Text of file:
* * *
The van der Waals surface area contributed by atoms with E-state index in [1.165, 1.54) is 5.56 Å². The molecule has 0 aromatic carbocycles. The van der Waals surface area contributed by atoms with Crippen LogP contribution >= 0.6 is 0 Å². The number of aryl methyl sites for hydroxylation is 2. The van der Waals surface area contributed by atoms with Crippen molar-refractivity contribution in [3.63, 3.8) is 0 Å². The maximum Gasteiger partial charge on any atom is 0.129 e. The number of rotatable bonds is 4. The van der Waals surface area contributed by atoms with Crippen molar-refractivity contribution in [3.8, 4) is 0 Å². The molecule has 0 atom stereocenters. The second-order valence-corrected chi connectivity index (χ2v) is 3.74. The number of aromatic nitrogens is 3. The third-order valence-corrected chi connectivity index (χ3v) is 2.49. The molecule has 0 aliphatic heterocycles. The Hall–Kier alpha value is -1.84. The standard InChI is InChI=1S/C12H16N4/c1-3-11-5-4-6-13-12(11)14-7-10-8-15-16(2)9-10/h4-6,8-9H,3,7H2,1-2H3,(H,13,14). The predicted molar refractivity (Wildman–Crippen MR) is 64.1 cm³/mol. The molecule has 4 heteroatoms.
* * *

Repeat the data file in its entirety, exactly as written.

The van der Waals surface area contributed by atoms with E-state index in [1.165, 1.54) is 5.56 Å². The molecule has 0 aromatic carbocycles. The van der Waals surface area contributed by atoms with Crippen LogP contribution >= 0.6 is 0 Å². The number of aryl methyl sites for hydroxylation is 2. The van der Waals surface area contributed by atoms with Crippen molar-refractivity contribution in [3.63, 3.8) is 0 Å². The maximum Gasteiger partial charge on any atom is 0.129 e. The number of rotatable bonds is 4. The van der Waals surface area contributed by atoms with Crippen molar-refractivity contribution in [3.8, 4) is 0 Å². The molecule has 0 atom stereocenters. The second-order valence-corrected chi connectivity index (χ2v) is 3.74. The number of aromatic nitrogens is 3. The third-order valence-corrected chi connectivity index (χ3v) is 2.49. The molecule has 0 aliphatic heterocycles. The Hall–Kier alpha value is -1.84. The standard InChI is InChI=1S/C12H16N4/c1-3-11-5-4-6-13-12(11)14-7-10-8-15-16(2)9-10/h4-6,8-9H,3,7H2,1-2H3,(H,13,14). The predicted molar refractivity (Wildman–Crippen MR) is 64.1 cm³/mol. The molecule has 4 heteroatoms.